• Both acids and bases react with water. They produce ions in water

  • Both acids and bases act as electrolytes, so are good conductors of electricity.

  • Both of them change the colour of the litmus paper.

Classification of Acids


Acids are classified as Organic Acids and Mineral Acids. Acids that are derived from plants and animals are known as Organic Acids.

For Example, Citric Acid from fruit. Mineral acids are inorganic acids such as Sulphuric Acid. They are dangerous to be used, so need more precautions.

Acids are also classified as Strong Acids or Weak Acids. A strong acid is an acid that completely dissociates into ions in aqueous solutions. For Example, Sulphuric Acid, Hydrochloric Acid.

A weak acid is one that does not dissociate completely into ions in aqueous solutions. For Example, Acetic Acid.

Acids can also be as Dilute Acid and Concentrated Acids. The one which has a low concentration of acids in an aqueous solution are known as Dilute Acids whereas the one which has a high concentration of acids in an aqueous solution are known as Concentrated Acids.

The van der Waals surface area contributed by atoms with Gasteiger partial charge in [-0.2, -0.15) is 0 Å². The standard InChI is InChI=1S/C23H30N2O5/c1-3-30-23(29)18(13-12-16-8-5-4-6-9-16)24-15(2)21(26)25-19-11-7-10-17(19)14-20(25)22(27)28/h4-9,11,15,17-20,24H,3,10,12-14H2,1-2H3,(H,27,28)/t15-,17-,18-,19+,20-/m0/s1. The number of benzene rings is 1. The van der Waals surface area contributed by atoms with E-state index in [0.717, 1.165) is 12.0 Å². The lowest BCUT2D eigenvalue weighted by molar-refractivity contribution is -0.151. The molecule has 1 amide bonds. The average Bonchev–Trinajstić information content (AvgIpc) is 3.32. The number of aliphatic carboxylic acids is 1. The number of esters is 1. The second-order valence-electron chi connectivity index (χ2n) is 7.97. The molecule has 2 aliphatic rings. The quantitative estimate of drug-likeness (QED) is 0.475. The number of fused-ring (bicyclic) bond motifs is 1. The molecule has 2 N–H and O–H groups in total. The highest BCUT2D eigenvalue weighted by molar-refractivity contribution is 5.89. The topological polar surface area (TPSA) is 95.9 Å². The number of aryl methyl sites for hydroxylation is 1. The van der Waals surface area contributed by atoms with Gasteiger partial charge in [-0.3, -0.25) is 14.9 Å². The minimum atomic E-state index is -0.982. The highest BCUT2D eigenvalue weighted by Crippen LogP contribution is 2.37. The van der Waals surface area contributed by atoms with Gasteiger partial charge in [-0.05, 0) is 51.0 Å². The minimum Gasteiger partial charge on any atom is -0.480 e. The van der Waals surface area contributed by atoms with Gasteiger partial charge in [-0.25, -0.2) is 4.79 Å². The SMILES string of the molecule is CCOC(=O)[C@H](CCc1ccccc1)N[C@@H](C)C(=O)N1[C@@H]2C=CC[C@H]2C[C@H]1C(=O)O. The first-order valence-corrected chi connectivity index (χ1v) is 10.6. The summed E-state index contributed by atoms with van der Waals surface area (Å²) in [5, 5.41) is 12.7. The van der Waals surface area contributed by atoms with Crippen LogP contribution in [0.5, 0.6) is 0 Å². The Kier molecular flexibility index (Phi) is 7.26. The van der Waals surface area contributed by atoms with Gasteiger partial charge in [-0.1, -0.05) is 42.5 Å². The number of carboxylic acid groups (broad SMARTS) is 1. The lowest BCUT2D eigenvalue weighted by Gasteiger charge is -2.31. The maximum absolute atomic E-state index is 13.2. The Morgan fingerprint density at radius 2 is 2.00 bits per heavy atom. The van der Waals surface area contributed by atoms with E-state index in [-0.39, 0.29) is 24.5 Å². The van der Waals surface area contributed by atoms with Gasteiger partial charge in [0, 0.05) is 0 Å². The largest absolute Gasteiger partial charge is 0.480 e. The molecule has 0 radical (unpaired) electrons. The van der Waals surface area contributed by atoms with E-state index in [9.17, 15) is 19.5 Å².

It is advisable to add acid to water and not vice versa because a large amount of heat is released if water is added to acid. This released heat is large enough to cause harm.

Acids can also be classified based on the number of hydrogen ions. Monoprotic acid is the one that gives one mole of hydrogen ions per mole of acid, such as HCl. Diprotic Acid is one that produces two moles of hydrogen ions per mole of acid. For Example, H2SO4.


  • Bases are the one that produces hydroxide ions in aqueous solutions. 

  • Bases that are water-soluble are known as Alkalis.

  • They turn red litmus to blue.

  • They have a bitter taste.

  • They also produced carbon dioxide when reacted with carbonates.

  • They also evolved hydrogen gas when bases react with metals.

Reactions of Bases


1. Reaction with Metals

Base reacts with metals and produces hydrogen gas.

2NaOH + Zn → Na2 → Na2ZnO2 + H2